Why You Should See the Monarchs While They’re Still Around

Thousands of monarch butterflies stop at Pismo Beach on their migration to warmer weather. Like college students to winter break, they make a trip down to Mexico to avoid the cold winter. But, some do settle for Southern California.

Except, there is something a little morbid about this. Those white-black-orange butterflies that leave Pismo Beach around March, will never come back. Their life span is six months and some will never make it to Mexico. But their offspring continue their journey.


The Pismo Beach Monarch Butterfly Grove opens for the season in October and closes February. On January 29 this year the count was about 20,000 monarchs.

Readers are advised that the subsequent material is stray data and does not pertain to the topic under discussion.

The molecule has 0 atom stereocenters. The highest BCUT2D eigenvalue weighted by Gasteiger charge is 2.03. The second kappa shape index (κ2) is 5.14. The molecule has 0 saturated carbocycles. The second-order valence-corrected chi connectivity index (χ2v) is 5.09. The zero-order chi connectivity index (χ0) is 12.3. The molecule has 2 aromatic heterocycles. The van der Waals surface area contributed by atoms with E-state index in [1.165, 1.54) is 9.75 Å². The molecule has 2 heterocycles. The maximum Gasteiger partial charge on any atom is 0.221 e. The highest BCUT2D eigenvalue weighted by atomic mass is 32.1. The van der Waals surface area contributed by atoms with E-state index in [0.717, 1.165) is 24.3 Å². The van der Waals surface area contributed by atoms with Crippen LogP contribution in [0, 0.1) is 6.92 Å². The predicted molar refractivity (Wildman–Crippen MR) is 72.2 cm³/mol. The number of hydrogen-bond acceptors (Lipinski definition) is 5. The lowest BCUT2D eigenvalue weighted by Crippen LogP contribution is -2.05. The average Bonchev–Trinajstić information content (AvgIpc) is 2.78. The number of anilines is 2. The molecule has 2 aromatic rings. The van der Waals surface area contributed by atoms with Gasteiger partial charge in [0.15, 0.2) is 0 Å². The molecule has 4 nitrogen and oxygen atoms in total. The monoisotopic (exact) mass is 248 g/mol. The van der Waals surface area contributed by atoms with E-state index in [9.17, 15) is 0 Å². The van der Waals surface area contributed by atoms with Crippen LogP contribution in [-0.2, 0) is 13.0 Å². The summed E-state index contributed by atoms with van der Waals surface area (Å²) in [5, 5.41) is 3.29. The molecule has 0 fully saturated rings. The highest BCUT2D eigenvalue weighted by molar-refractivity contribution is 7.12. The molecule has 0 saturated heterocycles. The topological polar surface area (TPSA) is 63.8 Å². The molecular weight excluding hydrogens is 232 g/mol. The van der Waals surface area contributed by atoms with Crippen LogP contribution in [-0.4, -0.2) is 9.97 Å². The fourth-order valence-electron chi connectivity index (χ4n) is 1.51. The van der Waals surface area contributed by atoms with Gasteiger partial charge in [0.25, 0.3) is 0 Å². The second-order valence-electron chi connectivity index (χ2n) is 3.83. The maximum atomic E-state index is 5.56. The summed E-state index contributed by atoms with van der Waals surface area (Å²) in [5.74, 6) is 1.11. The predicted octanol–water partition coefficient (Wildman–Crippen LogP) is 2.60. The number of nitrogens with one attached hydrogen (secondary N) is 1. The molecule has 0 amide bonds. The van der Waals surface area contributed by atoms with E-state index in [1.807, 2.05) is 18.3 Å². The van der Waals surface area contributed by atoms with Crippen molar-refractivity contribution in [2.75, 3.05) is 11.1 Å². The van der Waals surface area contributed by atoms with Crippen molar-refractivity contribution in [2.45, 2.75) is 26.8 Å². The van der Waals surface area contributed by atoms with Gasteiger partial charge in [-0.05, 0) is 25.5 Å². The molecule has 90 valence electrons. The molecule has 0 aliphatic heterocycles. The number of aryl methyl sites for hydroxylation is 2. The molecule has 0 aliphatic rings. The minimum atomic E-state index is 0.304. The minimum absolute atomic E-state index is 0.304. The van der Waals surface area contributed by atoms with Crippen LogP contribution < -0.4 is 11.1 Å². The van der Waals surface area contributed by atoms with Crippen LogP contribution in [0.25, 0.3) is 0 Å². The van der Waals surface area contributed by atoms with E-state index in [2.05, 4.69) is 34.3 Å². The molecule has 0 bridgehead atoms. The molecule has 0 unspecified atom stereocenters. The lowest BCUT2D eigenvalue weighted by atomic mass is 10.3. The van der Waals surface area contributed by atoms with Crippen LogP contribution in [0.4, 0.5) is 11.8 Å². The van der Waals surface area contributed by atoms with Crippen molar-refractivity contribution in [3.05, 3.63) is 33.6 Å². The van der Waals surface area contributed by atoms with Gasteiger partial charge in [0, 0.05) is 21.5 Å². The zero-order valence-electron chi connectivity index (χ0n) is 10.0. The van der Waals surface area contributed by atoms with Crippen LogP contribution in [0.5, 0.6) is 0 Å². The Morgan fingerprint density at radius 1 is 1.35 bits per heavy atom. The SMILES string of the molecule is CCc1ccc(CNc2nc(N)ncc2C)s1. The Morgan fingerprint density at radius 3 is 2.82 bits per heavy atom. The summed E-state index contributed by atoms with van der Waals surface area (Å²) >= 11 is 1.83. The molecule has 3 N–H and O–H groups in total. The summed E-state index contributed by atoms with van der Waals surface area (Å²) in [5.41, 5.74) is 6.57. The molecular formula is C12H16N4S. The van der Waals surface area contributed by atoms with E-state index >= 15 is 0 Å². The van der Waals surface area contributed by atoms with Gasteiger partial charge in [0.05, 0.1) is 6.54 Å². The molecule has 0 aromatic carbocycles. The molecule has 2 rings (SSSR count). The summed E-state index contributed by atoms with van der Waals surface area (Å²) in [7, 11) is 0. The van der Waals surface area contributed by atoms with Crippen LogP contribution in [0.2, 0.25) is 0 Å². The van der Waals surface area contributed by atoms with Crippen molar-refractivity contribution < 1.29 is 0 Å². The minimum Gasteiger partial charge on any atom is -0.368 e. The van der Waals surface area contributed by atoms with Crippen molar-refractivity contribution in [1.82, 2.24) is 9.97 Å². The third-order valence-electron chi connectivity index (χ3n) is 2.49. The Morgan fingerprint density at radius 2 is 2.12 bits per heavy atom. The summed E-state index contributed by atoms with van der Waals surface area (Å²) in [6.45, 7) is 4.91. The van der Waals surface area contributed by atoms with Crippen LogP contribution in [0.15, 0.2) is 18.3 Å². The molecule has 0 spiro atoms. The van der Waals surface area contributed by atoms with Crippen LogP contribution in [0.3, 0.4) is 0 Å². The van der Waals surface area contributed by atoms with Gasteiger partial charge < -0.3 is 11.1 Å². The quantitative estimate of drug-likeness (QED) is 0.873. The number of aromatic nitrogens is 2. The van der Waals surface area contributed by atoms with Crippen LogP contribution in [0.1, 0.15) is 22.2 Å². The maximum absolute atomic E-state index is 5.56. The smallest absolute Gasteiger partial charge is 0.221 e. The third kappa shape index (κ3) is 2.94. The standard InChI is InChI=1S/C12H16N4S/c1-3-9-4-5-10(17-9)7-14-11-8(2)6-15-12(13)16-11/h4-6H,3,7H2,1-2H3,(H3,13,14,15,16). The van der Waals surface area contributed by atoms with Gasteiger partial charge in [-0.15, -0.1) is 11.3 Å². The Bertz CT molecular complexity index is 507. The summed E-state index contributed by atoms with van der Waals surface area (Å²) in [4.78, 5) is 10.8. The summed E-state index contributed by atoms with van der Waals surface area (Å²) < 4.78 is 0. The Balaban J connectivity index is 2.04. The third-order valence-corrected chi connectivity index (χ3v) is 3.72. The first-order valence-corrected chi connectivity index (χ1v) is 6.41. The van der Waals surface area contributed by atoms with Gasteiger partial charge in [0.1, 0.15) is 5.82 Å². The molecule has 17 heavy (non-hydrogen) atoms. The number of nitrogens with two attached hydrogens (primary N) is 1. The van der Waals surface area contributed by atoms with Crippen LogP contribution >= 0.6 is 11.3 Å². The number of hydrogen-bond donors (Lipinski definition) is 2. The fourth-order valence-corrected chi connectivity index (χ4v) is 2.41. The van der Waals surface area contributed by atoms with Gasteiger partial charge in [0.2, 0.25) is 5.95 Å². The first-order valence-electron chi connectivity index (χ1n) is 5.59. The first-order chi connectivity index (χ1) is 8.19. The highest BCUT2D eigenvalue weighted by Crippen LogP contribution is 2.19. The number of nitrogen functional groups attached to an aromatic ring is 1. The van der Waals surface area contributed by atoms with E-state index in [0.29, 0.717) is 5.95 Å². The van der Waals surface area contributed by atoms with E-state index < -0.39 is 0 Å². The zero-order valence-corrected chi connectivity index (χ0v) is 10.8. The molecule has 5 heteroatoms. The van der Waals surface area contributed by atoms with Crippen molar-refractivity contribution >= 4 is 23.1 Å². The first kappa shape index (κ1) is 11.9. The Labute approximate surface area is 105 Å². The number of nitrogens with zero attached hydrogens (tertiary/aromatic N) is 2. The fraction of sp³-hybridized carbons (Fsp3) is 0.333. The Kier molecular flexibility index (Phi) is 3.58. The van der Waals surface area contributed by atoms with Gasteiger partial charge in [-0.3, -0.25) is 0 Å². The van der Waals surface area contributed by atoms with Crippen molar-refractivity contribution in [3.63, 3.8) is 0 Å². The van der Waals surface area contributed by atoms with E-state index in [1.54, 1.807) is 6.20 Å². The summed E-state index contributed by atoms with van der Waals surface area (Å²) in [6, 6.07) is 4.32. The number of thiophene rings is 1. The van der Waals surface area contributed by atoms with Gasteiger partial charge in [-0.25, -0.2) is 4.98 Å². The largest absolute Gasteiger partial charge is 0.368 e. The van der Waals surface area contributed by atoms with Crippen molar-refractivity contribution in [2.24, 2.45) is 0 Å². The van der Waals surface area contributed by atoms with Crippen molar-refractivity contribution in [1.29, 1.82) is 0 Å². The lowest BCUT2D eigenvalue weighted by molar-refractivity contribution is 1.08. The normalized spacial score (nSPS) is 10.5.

The population has been in decline. Xerces Society counted the 2016 winter population in California and there was a 75% decrease from the original population in 1997.

The decline has many influences but climate change might be the one that affects California the most. With a record cold winter and abrupt storms, it ends up killing off many monarchs.

They also face a decline in their overwinter habitat, and the effects of an increasing frequency of extreme weather events such as drought and severe storms, and extremes in hot and cold temperatures. — World Wildlife Organization

These extreme temperatures and the death rate of the monarch butterflies are signs of climate change.

According the David Wolfe, “The iconic and beloved North American monarch butterfly is one of the species that has difficulty adjusting to our new climate-stressed world.”

This sign of climate change can be seen on a local level for California because it is a primary home to overwintering monarchs. As the climate changes monarchs instinctually follow the warmth, but they can’t predict abrupt storms.

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